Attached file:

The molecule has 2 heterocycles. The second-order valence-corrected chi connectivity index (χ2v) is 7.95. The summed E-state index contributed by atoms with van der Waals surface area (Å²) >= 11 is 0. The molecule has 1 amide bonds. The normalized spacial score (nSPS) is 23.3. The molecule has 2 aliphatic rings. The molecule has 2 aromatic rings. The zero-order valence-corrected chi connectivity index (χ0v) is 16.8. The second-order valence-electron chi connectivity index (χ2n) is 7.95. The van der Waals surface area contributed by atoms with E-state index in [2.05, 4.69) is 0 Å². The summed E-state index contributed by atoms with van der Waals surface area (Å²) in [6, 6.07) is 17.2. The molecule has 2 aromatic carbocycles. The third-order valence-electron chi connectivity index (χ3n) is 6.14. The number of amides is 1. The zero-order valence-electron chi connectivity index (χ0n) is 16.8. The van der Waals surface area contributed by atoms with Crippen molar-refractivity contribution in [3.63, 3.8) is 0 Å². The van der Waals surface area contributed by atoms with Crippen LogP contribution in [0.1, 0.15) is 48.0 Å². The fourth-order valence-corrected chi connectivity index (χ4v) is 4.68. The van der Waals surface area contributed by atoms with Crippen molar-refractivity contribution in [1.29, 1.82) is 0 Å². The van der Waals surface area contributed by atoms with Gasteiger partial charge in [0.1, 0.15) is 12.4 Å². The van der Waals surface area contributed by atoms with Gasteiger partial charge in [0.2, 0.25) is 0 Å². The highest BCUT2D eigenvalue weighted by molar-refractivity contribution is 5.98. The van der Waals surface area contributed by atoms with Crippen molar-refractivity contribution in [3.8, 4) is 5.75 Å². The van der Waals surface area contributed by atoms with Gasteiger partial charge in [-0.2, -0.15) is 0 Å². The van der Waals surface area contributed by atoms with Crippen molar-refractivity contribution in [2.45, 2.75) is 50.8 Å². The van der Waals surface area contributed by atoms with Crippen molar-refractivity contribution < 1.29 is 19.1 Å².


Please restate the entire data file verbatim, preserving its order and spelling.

The molecule has 2 heterocycles. The second-order valence-corrected chi connectivity index (χ2v) is 7.95. The summed E-state index contributed by atoms with van der Waals surface area (Å²) >= 11 is 0. The molecule has 1 amide bonds. The normalized spacial score (nSPS) is 23.3. The molecule has 2 aliphatic rings. The molecule has 2 aromatic rings. The zero-order valence-corrected chi connectivity index (χ0v) is 16.8. The second-order valence-electron chi connectivity index (χ2n) is 7.95. The van der Waals surface area contributed by atoms with E-state index in [2.05, 4.69) is 0 Å². The summed E-state index contributed by atoms with van der Waals surface area (Å²) in [6, 6.07) is 17.2. The molecule has 2 aromatic carbocycles. The third-order valence-electron chi connectivity index (χ3n) is 6.14. The number of amides is 1. The zero-order valence-electron chi connectivity index (χ0n) is 16.8. The van der Waals surface area contributed by atoms with Crippen molar-refractivity contribution in [3.63, 3.8) is 0 Å². The van der Waals surface area contributed by atoms with Crippen LogP contribution in [0.1, 0.15) is 48.0 Å². The fourth-order valence-corrected chi connectivity index (χ4v) is 4.68. The van der Waals surface area contributed by atoms with Crippen molar-refractivity contribution in [1.29, 1.82) is 0 Å². The van der Waals surface area contributed by atoms with Gasteiger partial charge in [0.1, 0.15) is 12.4 Å². The van der Waals surface area contributed by atoms with Gasteiger partial charge in [0.2, 0.25) is 0 Å². The highest BCUT2D eigenvalue weighted by molar-refractivity contribution is 5.98. The van der Waals surface area contributed by atoms with Crippen molar-refractivity contribution in [3.8, 4) is 5.75 Å². The van der Waals surface area contributed by atoms with Gasteiger partial charge in [-0.2, -0.15) is 0 Å². The van der Waals surface area contributed by atoms with Crippen molar-refractivity contribution in [2.45, 2.75) is 50.8 Å². The van der Waals surface area contributed by atoms with Crippen molar-refractivity contribution < 1.29 is 19.1 Å².